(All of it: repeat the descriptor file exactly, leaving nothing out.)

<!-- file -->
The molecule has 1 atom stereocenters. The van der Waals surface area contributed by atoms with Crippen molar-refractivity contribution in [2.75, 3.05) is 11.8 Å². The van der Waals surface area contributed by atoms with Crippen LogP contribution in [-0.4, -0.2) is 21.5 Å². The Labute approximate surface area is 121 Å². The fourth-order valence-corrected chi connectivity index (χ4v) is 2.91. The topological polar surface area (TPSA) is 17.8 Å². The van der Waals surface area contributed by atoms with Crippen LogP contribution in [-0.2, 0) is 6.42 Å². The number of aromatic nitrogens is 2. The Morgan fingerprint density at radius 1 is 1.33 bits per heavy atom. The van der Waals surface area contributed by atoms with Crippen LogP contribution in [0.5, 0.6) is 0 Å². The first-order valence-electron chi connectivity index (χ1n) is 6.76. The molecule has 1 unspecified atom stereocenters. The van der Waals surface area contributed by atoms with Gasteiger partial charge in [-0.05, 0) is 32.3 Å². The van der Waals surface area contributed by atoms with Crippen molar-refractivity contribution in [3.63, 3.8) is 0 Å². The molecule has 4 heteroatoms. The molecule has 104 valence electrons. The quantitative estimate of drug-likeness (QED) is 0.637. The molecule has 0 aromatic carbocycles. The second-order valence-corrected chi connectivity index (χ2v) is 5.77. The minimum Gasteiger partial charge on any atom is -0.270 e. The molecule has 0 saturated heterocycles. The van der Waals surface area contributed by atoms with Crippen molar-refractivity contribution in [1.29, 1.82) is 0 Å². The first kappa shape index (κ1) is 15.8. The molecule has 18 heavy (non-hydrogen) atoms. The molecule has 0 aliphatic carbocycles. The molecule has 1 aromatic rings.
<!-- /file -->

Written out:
The molecule has 1 atom stereocenters. The van der Waals surface area contributed by atoms with Crippen molar-refractivity contribution in [2.75, 3.05) is 11.8 Å². The van der Waals surface area contributed by atoms with Crippen LogP contribution in [-0.4, -0.2) is 21.5 Å². The Labute approximate surface area is 121 Å². The fourth-order valence-corrected chi connectivity index (χ4v) is 2.91. The topological polar surface area (TPSA) is 17.8 Å². The van der Waals surface area contributed by atoms with Crippen LogP contribution in [-0.2, 0) is 6.42 Å². The number of aromatic nitrogens is 2. The Morgan fingerprint density at radius 1 is 1.33 bits per heavy atom. The van der Waals surface area contributed by atoms with Crippen LogP contribution in [0.5, 0.6) is 0 Å². The first-order valence-electron chi connectivity index (χ1n) is 6.76. The molecule has 1 unspecified atom stereocenters. The van der Waals surface area contributed by atoms with Gasteiger partial charge in [-0.05, 0) is 32.3 Å². The van der Waals surface area contributed by atoms with Crippen molar-refractivity contribution in [3.63, 3.8) is 0 Å². The molecule has 4 heteroatoms. The molecule has 104 valence electrons. The quantitative estimate of drug-likeness (QED) is 0.637. The molecule has 0 aromatic carbocycles. The second-order valence-corrected chi connectivity index (χ2v) is 5.77. The minimum Gasteiger partial charge on any atom is -0.270 e. The molecule has 0 saturated heterocycles. The van der Waals surface area contributed by atoms with Crippen molar-refractivity contribution in [1.29, 1.82) is 0 Å². The first kappa shape index (κ1) is 15.8. The molecule has 18 heavy (non-hydrogen) atoms. The molecule has 0 aliphatic carbocycles. The molecule has 1 aromatic rings.